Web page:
I believe Atchison when he claims he never gave it a thought. Christians don’t. It’s just the every day thing and who takes much notice of how others might feel to be surrounded by people praying when they might not share the same beliefs? I recall being at a co-worker’s home for a meal once and the whole damn family broke into some praise song before they served any food. Good gravy, what the fuck is this.. awkward much? So I’m stuck standing there while everyone sings joyfully and in tune. Real good time for the atheist stranger in the crowd.
By and large, I don’t really care for the whole blessing thing either. They do it at my work Christmas party and it’s the library. That’s city. Why have prayer at that city event? But it’s there. One year it came from a rabbi. Last year it was some random babble from an employee’s kid. I’m not going to go up and whine about it. I’ll just sit there and ignore it. It doesn’t concern me. It bores me more than anything. If you’re going to thank anyone, thank the makers of the food and everyone else who played a part in getting it to the table.
I found an anonymous piece (via friend and commenter koinosuke) at the Star Phoenix offering more on this:
Whether it’s the non-denominational theistic prayer with which the provincial legislature opens its daily business or a city councillor invoking Jesus at a taxpayer-funded civic event meant to honour volunteers, it’s time that Saskatchewan reconsiders such practices in venues where secular public proceedings are held.
For as much as Judeo-Christian ethics and practices have contributed greatly to shaping western society, the Saskatoon of today isn’t a Christian society but a richly diverse community where atheist Ashu Solo, a member of the city’s cultural diversity and race relations committee, is justified in asking to be spared from religion at a public function.
His request isn’t an impingement on the freedom of religion claimed by his critics, whose right to practise their beliefs is protected by law, with tax deductions granted by senior governments to those who donate to religious organizations and tax abatements granted by the municipality for church property.
He’s not saying make all religion go away (even if he’d like it to). He’s saying make overt prayer go away at civic events. People can pray at their own tables if they feel like it but does the whole damn place have to stand up to honour a god they may not follow or give a damn about?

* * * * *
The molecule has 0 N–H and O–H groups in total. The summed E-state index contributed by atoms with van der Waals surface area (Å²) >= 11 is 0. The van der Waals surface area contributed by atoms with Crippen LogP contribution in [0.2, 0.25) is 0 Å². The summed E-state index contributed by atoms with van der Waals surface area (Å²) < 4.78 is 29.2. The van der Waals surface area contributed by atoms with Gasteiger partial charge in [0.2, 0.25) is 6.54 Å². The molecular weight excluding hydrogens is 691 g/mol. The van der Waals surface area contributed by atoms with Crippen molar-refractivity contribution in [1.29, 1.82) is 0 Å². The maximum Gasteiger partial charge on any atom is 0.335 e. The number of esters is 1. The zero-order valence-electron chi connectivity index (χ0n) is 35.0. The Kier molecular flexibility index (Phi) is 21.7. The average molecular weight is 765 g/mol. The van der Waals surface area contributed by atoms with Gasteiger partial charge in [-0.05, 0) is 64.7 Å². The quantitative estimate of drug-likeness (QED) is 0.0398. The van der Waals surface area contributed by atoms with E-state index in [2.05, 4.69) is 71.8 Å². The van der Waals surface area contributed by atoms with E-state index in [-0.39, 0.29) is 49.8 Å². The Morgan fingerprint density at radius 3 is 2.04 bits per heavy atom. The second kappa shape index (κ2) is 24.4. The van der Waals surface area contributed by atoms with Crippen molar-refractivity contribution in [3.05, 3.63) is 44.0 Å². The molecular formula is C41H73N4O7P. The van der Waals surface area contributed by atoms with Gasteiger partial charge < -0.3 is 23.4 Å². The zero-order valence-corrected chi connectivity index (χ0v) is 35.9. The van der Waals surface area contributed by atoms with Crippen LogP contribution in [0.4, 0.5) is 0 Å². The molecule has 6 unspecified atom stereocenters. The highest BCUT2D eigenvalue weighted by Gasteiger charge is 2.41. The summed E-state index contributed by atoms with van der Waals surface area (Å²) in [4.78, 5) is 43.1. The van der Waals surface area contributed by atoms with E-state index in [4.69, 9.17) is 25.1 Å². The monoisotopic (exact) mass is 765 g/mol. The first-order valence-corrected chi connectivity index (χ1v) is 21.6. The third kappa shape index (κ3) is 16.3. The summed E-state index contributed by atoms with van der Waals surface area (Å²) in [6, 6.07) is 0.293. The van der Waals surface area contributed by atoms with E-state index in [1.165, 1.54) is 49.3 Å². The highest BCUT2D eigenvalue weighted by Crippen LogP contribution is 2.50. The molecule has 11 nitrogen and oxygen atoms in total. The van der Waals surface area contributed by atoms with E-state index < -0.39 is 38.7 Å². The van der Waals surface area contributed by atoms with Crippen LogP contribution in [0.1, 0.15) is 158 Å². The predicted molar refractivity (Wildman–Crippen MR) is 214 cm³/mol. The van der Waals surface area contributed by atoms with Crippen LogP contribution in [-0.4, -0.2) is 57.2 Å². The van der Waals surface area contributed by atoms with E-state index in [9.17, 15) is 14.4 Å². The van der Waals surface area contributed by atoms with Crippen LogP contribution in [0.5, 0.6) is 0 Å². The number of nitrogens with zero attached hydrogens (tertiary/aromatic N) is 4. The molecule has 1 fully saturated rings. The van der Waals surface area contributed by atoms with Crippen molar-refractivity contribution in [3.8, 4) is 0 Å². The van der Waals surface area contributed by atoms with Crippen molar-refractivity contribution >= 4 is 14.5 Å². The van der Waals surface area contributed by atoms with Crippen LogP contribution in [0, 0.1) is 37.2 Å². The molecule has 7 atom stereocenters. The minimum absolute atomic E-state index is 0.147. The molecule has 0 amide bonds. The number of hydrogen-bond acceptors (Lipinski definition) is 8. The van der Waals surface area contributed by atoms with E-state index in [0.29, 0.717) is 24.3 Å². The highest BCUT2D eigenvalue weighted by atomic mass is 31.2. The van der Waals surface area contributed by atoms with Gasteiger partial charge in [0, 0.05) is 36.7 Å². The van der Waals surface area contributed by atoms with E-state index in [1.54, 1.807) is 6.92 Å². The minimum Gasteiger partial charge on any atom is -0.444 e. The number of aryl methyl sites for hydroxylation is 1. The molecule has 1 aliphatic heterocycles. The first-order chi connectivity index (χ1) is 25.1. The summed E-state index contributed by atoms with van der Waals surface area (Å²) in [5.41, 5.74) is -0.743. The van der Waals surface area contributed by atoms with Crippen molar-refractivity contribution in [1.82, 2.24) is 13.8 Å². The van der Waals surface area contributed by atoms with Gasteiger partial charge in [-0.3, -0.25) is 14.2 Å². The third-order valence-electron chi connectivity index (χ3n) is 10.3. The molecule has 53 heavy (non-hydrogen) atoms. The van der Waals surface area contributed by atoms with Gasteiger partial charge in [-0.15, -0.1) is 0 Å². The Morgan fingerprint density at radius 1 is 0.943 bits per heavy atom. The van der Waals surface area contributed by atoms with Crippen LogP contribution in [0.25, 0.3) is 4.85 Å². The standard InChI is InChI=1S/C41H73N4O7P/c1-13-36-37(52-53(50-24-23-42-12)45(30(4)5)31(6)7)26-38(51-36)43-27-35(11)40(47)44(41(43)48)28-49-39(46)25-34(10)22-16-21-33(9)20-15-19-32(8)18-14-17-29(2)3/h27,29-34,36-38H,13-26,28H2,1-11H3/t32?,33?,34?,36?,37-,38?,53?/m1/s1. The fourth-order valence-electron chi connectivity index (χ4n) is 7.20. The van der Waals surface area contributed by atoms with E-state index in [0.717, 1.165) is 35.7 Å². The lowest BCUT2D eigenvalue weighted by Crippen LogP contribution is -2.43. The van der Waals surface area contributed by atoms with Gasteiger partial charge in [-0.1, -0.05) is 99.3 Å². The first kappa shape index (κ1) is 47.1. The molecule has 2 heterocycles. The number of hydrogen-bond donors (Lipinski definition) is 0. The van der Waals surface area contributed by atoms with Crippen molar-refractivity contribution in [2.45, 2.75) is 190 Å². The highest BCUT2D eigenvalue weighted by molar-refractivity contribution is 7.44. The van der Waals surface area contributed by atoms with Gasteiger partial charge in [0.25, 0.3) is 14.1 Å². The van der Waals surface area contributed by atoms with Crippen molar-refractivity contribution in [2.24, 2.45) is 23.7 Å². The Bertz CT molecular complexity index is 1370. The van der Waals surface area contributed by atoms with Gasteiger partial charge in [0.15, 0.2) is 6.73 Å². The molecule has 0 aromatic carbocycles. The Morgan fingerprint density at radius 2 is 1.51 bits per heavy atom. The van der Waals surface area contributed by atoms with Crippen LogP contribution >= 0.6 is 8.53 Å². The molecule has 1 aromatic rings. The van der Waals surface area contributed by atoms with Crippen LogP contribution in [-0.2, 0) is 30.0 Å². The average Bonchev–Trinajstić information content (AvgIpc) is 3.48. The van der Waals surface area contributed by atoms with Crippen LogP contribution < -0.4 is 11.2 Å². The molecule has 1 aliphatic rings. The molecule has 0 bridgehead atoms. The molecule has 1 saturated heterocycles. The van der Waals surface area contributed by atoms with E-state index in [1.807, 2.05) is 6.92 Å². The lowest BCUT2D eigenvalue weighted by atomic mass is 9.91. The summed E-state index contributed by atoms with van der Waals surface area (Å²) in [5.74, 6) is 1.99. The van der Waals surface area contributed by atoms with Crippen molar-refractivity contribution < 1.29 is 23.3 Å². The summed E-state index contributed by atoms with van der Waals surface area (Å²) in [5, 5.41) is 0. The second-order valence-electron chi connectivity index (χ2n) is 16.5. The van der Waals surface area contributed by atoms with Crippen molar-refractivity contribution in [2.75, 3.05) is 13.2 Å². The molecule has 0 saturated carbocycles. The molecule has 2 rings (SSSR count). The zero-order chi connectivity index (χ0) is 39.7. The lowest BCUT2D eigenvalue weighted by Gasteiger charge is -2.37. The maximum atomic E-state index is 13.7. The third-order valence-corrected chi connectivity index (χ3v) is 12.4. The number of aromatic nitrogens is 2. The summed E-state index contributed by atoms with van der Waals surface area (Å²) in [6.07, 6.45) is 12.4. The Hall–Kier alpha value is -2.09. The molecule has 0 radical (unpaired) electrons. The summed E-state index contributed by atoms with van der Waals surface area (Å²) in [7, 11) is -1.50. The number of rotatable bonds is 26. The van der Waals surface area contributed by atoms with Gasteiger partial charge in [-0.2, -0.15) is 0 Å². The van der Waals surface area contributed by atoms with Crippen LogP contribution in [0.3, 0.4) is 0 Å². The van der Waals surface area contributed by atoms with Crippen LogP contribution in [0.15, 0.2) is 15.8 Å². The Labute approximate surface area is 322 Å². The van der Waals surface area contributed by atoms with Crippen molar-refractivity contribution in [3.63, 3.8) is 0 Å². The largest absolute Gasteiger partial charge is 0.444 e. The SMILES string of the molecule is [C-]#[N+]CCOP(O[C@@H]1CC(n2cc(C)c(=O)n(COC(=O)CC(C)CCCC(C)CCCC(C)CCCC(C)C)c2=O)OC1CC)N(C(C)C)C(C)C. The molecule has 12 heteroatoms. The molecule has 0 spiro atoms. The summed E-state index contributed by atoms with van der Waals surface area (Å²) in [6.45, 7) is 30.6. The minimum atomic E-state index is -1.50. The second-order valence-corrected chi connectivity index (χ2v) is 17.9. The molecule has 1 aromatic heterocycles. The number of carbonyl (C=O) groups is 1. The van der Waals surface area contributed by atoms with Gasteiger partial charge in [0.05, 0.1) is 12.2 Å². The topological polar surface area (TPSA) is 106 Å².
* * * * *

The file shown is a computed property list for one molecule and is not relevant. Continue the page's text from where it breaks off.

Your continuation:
It’s a stupid tradition that’s easily done away with if people would just up and do away with it.
quick edit: via koinosuke I get another link: CFI has a media advisory out about Solo and the filing of his complaint on May first.
Sadly, in a poll where the question is “Do you think a federal judge was right in ruling that the school prayer hanging on the wall of the Cranston High School West gym was unconstitutional?” the YES answers were woefully trailing the NOs when I voted this morning:
The vote numbers wound up a bit unreadable: 587 to 1,266 with undecided sitting at 10 votes. Results as of noon today look a lot better, 71,338 votes of yes to 18,309 votes for no. (79.1% vs 20.3%) And gosh, gee willikers I wonder why…
Moving to the story itself, teen student and “outspoken atheist” Jessica Ahlquist succeeded in getting a court to take her side regarding a prayer display on the wall of her school auditorium. The move has “incensed this heavily Roman Catholic city” of Cranston, Rhode Island. And that might be an understatement.
A federal judge ruled this month that the prayer’s presence at Cranston High School West was unconstitutional, concluding that it violated the principle of government neutrality in religion.
In the weeks since, residents have crowded school board meetings to demand an appeal, Jessica has received online threats and the police have escorted her at school, and Cranston, a dense city of 80,000 just south of Providence, has throbbed with raw emotion.
State Representative Peter G. Palumbo, a Democrat from Cranston, called Jessica “an evil little thing” on a popular talk radio show. Three separate florists refused to deliver her roses sent from a national atheist group. The group, the Freedom From Religion Foundation, has filed a complaint with the Rhode Island Commission for Human Rights.
I commend her bravery. I really do. I can’t imagine I would have raised the issue had I been in her shoes. I would have put up with it, ignored it, or even more likely, never make a connection between what the wall sign represented and why it was wrong to be in a school.
The prayer, eight feet tall, is papered onto the wall in the Cranston West auditorium, near the stage. It has hung there since 1963, when a seventh grader wrote it as a sort of moral guide and that year’s graduating class presented it as a gift. It was a year after a landmark Supreme Court ruling barring organized prayer in public schools.